How big is your vision? Have you ever dreamed about what God could do through you to help win the world in our generation to Jesus Christ? As Oswald Smith said, the only generation that can reach this generation is our generation.
Even though the Lord limited His own public ministry to the area stretching from Judea into Phoenicia, He came and lived and died for the whole world. After His resurrection He commissioned His disciples to “make disciples of all nations” (matthew 28:19, italics added). He sent them as His ambassadors first to Jerusalem, then to all Judea and Samaria, and ultimately to the ends of the earth (acts 1:8).
Those first-century Christians were hesitant to dream about how God would fulfill Christ’s last commands.
The apostle Paul challenged their complacency by devoting his life to traveling and proclaiming Christ.
Paul explained his vision for evangelism in Romans 15. First, he could report, “From Jerusalem all the way around to Illyricum, I have fully proclaimed the gospel of Christ” (romans 15:19). Even his enemies admitted that Paul had saturated entire provinces with the gospel (acts 19:26).
Paul was not content to concentrate on spreading the gospel in one small area at the expense of the rest of the world. He had a strategy for reaching the entire Roman Empire. “But now that there is no more place for me to work in these regions [Jerusalem to Illyricum], and since I have been longing for many years to visit you, I plan to do so when I go to Spain” (romans 15:23–24).
Paul went on to explain his itinerary. In his mind he visualized every major city he would stop at on his way to Rome. He longed to win the people of this influential capital city to Christ (just as I long to see key cities around the world hear the voice of God). But beyond Rome, Paul ultimately wanted to reach the entire known world with the gospel of Jesus Christ.
As God’s ambassadors our vision should be to win as many people as possible to Jesus Christ throughout the world. Evangelism is not an option in the Christian life. Paul admitted, “When I preach the gospel, I cannot boast, for I am compelled to preach. Woe to me if I do not preach the gospel!” (1 corinthians 9:16). Whether by preaching or praying, traveling around the globe or speaking to those next door, we should all have a part in winning the world to Jesus Christ.
Make Great Plans
As new Christians, we are thrilled by the promises of God. We get excited about answers to prayer. The biographies and books of great men and women of God challenge us to act on our faith. But as time goes by, we lose the joy of the Christian life and become bored. Sometimes we even become hard and cynical. We hear of something wonderful God is doing and say “Oh,” as if it’s nothing!
The Lord Jesus Christ challenges us to abandon our complacency when He says, “Very truly I tell you, whoever believes in me will do the works I have been doing, and they will do even greater things than these, because I am going to the Father” (john 14:12).
The Lord doesn’t intend for us to sit idly by and dream of what could happen for His glory. He wants us to plan great plans so those dreams will come true!
Someone has well said, “We believe the Lord can do anything, but we expect Him to do nothing.” Often, when we have committed our life to Jesus Christ, we doubt God instead of continuing to trust Him for bigger things. We make no bigger plans.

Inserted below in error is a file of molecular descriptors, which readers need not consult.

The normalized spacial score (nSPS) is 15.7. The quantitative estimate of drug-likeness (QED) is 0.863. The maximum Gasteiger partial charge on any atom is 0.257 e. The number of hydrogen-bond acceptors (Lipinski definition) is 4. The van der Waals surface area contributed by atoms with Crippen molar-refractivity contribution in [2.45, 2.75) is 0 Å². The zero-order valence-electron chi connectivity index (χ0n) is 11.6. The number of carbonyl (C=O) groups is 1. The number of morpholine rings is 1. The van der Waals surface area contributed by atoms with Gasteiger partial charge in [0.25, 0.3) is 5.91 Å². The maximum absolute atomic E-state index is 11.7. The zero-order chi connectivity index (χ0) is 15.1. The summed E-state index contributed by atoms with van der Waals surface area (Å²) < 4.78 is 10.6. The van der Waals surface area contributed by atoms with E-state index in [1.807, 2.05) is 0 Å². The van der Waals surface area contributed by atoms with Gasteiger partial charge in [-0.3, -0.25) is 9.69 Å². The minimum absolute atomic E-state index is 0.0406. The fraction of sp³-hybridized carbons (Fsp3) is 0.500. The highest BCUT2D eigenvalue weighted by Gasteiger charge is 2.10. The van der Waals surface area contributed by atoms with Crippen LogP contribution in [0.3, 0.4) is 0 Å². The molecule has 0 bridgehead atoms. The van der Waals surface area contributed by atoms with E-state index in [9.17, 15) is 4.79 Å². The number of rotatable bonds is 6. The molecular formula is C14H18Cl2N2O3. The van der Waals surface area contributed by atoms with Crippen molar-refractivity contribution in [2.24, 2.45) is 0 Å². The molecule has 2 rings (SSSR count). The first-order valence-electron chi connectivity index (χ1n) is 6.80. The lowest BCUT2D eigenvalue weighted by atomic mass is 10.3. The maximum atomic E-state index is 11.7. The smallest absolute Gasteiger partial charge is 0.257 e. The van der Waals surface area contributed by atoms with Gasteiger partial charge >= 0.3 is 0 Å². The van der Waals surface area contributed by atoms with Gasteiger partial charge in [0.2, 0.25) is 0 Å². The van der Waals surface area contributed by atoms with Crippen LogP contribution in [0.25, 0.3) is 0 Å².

In order for God to use us again, we need to confess this unbelief and say, “Lord Jesus, renew my vision of Your power. Renew my confidence in Your abilities. Renew my trust of Your resources.” Then dream and plan again.
Finishing the Unfinished Task
Imagine what would happen if every man, woman, and child in your area heard the gospel of Jesus Christ proclaimed clearly and committed their lives to Him this year. Every media outlet around the world would report on this “greatest revival of all time.”
But our work would not be finished. What about the new children? What about the future immigrants? And what about the billions of people who have never heard a clear presentation of the gospel? Statistics can start to overwhelm us.
Scripture tells us that when Jesus saw the crowds, “he had compassion on them, because they were harassed and helpless, like sheep without a shepherd” (matthew 9:36). We need to ask God to move our hearts with the same compassion that moves His heart.
The greatest dangers we face as Christians are cynicism and a cool detachment. “Oh, yes, billions of people don’t know Christ. That’s too bad.” We must not forget the individuals, including those we know and love, behind that vague number who live “without hope and without God in the world” (ephesians 2:12).
The Lord pointed out the urgency of our task by reminding His disciples, “The harvest is plentiful but the workers are few” (matthew 9:37). We must sense the urgency of our time.
Jesus Christ commanded His disciples: “Ask the Lord of the harvest, therefore, to send out workers into his harvest field” (matthew 9:38). Our Bibles end the chapter there, but the context continues. In the next five verses the Lord gave His disciples authority and sent them out into the harvest (10:1–5). The Twelve became an answer to their own prayer.
Listen again to Jesus’ last words before His ascension: “All authority in heaven and on earth has been given to me.” He is the Lord of lords. “Therefore go and make disciples of all nations, baptizing them in the name of the Father and of the Son and of the Holy Spirit, and teaching them to obey everything I have commanded you. And surely I am with you always, to the very end of the age” (matthew 28:18–20).
The Lord has not called us to sit around motionless. He’s called us to action! Let’s move ahead as His ambassadors and enjoy the excitement of obeying Him and inviting people to come into His kingdom.